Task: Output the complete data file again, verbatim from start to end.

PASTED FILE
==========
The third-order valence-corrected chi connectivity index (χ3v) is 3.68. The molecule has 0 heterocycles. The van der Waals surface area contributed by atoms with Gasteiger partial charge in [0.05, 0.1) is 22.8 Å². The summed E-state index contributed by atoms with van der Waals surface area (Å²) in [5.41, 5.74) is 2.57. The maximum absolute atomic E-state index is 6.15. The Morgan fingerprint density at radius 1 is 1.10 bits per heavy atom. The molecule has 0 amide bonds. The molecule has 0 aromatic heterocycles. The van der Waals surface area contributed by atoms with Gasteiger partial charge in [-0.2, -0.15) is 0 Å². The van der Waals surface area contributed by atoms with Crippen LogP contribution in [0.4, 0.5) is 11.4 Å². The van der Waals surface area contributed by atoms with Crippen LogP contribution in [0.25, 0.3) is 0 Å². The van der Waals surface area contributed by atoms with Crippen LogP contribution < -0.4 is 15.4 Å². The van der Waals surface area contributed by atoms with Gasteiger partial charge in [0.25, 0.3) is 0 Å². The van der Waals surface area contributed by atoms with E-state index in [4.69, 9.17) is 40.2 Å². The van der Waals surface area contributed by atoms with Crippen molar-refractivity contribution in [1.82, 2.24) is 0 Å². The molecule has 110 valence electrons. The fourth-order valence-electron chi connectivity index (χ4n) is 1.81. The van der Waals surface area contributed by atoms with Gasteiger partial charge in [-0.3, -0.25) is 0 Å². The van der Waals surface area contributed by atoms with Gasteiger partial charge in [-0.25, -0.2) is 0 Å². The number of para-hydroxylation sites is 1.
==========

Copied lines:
The third-order valence-corrected chi connectivity index (χ3v) is 3.68. The molecule has 0 heterocycles. The van der Waals surface area contributed by atoms with Gasteiger partial charge in [0.05, 0.1) is 22.8 Å². The summed E-state index contributed by atoms with van der Waals surface area (Å²) in [5.41, 5.74) is 2.57. The maximum absolute atomic E-state index is 6.15. The Morgan fingerprint density at radius 1 is 1.10 bits per heavy atom. The molecule has 0 amide bonds. The molecule has 0 aromatic heterocycles. The van der Waals surface area contributed by atoms with Gasteiger partial charge in [-0.2, -0.15) is 0 Å². The van der Waals surface area contributed by atoms with Crippen LogP contribution in [0.4, 0.5) is 11.4 Å². The van der Waals surface area contributed by atoms with Crippen LogP contribution in [0.25, 0.3) is 0 Å². The van der Waals surface area contributed by atoms with Crippen LogP contribution < -0.4 is 15.4 Å². The van der Waals surface area contributed by atoms with Gasteiger partial charge in [0.25, 0.3) is 0 Å². The van der Waals surface area contributed by atoms with E-state index in [4.69, 9.17) is 40.2 Å². The van der Waals surface area contributed by atoms with Crippen molar-refractivity contribution in [1.82, 2.24) is 0 Å². The molecule has 110 valence electrons. The fourth-order valence-electron chi connectivity index (χ4n) is 1.81. The van der Waals surface area contributed by atoms with Gasteiger partial charge in [-0.3, -0.25) is 0 Å². The van der Waals surface area contributed by atoms with Gasteiger partial charge in [-0.25, -0.2) is 0 Å². The number of para-hydroxylation sites is 1.